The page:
The Twitter Hack

Social media has been in headlines for past couple of weeks that too not for some good reasons. Starting with the backlash that Facebook received in the form of ‘Stop Hate for Profit’ campaign, where big companies and brands started boycotting advertising on Facebook, as a protest to the way Facebook handles hate speech and misinformation.

Then came a wave of political influx on Tiktok, after being banned by India many other countries along with the USA have also indicated to move forward in the same direction. Now it is Twitter which is in the news right now as it witnessed one of the greatest hacks ever seen on a social media platform.

All these incidences especially the Twitter hack has jolted companies and reminded them the importance of performing critical health checks of their social media accounts and the people who have access to them.

Twitter was sort of on a rise. They were doing a good job in controlling hate speech and misinformation, at least far better than Facebook and thus they would have potentially benefited from it. But the recent hack has directly attacked the goodwill that they have generated in the market along the years. 

What exactly happened?

On 15th July, many high-profile accounts, including Elon Musk, Barack Obama, Joe Biden, Jeff Bezos, Bill Gates, Apple, Uber, and many more were hacked, started tweeting a message saying any bitcoin sent to a link in the tweet will be sent back doubled and stating that this offer is open only for 30 minutes.

When Twitter became aware of the breach they quickly locked most large verified accounts across the US and rest of the world. However, in merely four hours after the tweets were posted, the Bitcoin wallet that was mentioned in the tweets received over $100,000 via at least 300 transactions.

According to the statement issued by Twitter a total of 130 high-profile accounts were hacked out of which the hackers got the control of a small subset and thus were able to tweet from those accounts. The hackers were also successful in downloading data from eight unverified accounts.

How did Twitter got hacked? Who were the hackers?

There were many theories floating around the internet that who these hackers were and what was their purpose. The truth came into the light then the hackers themselves shared some crucial details regarding the incident.

As per a report from New York Times and the interview that they had with four hackers it was clear that the attack was not the work of a single country like Russia or a sophisticated group of hackers as many believed it to be. Instead, it was done by a group of young people, one of whom is 19 years old and lives at home with his mother. They got to know one another on OG users- a site dedicated to selling unusual or rare social media profiles. They all shared the same interest in owning early or unusual screen names, particularly one letter or number, like @y or @6 which is highly demanded sold at a big amount in the underground community.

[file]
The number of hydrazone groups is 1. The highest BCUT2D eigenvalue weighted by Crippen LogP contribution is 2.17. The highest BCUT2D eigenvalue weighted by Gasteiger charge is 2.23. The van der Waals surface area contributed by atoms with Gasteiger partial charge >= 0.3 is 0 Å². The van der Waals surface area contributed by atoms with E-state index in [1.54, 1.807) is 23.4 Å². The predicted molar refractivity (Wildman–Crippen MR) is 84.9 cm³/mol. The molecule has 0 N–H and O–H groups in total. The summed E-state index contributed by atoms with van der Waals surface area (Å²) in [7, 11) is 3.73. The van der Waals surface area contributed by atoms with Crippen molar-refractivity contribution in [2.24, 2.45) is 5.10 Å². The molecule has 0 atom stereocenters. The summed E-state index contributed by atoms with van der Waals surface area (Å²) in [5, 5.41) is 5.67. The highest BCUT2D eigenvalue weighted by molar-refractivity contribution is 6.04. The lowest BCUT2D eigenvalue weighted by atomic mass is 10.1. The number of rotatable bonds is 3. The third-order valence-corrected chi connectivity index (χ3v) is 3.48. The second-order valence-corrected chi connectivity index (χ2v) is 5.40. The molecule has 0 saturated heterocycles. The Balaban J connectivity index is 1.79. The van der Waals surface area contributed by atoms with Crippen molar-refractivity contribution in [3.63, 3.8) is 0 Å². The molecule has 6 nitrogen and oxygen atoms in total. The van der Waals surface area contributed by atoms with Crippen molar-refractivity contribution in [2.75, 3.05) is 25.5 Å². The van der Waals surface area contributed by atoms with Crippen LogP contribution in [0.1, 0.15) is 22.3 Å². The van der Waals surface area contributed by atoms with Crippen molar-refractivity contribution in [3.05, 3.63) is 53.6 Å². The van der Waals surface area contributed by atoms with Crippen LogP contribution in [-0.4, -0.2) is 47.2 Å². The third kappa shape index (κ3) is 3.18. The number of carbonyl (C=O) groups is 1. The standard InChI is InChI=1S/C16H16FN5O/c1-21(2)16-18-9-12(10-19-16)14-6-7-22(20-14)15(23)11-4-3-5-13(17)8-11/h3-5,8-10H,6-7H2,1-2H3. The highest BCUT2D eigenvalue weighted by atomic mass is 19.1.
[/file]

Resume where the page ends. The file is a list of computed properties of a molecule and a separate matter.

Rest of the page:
It all started on 14th July as a teasing message between two hackers on Discord. The mastermind behind the attack seems to be ‘Kirk’. He introduced himself to others as an employee of Twitter and demonstrated that he could take control of valuable Twitter accounts. Others did not believe him to be a Twitter employee as he seems too eager to destroy the company.

It has been reported that ‘Kirk’ found credentials for Twitter’s backend sitting in a company Slack channel then used them to scam bitcoin and steal account details.

The real identity of Kirk, his intention and whether he shared his access to Twitter with anyone else still remains as a mystery.


The implications are huge given the fact that the most powerful and popular accounts have been hacked. Twitter has massive influence over political conversations globally, and in the US in particular, the verified handles of so many politicians being compromised at the same time is alarming.

It has been confirmed by twitter that this hack was a result of human error or intervention rather than security loopholes in the company’s systems. Unlike usual cyber-attacks, which exploit vulnerabilities in a platform’s code, hackers targeted employees of the company to get their credentials to access Twitter’s internal system. This has definitely raised many questions on the creditability and safety of data on Twitter.




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